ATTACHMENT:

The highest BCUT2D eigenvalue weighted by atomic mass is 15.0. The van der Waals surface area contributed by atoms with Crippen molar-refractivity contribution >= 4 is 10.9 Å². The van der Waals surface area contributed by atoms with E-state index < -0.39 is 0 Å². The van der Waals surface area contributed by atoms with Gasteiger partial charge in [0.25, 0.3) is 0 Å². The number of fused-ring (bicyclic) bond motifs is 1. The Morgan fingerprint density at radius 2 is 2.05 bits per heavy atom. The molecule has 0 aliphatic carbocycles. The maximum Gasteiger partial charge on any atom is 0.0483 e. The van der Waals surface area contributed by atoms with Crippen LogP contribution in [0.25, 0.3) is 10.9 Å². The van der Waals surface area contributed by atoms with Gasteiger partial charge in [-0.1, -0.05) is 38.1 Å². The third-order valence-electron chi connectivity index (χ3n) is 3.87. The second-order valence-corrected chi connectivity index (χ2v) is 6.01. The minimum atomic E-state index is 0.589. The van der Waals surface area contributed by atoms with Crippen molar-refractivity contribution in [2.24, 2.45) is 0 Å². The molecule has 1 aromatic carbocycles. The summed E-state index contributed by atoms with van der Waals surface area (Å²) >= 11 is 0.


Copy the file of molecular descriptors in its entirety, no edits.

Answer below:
The highest BCUT2D eigenvalue weighted by atomic mass is 15.0. The van der Waals surface area contributed by atoms with Crippen molar-refractivity contribution >= 4 is 10.9 Å². The van der Waals surface area contributed by atoms with E-state index < -0.39 is 0 Å². The van der Waals surface area contributed by atoms with Gasteiger partial charge in [0.25, 0.3) is 0 Å². The number of fused-ring (bicyclic) bond motifs is 1. The Morgan fingerprint density at radius 2 is 2.05 bits per heavy atom. The molecule has 0 aliphatic carbocycles. The maximum Gasteiger partial charge on any atom is 0.0483 e. The van der Waals surface area contributed by atoms with Crippen LogP contribution in [0.25, 0.3) is 10.9 Å². The van der Waals surface area contributed by atoms with Gasteiger partial charge in [-0.1, -0.05) is 38.1 Å². The third-order valence-electron chi connectivity index (χ3n) is 3.87. The second-order valence-corrected chi connectivity index (χ2v) is 6.01. The minimum atomic E-state index is 0.589. The van der Waals surface area contributed by atoms with Crippen molar-refractivity contribution in [2.24, 2.45) is 0 Å². The molecule has 1 aromatic carbocycles. The summed E-state index contributed by atoms with van der Waals surface area (Å²) >= 11 is 0.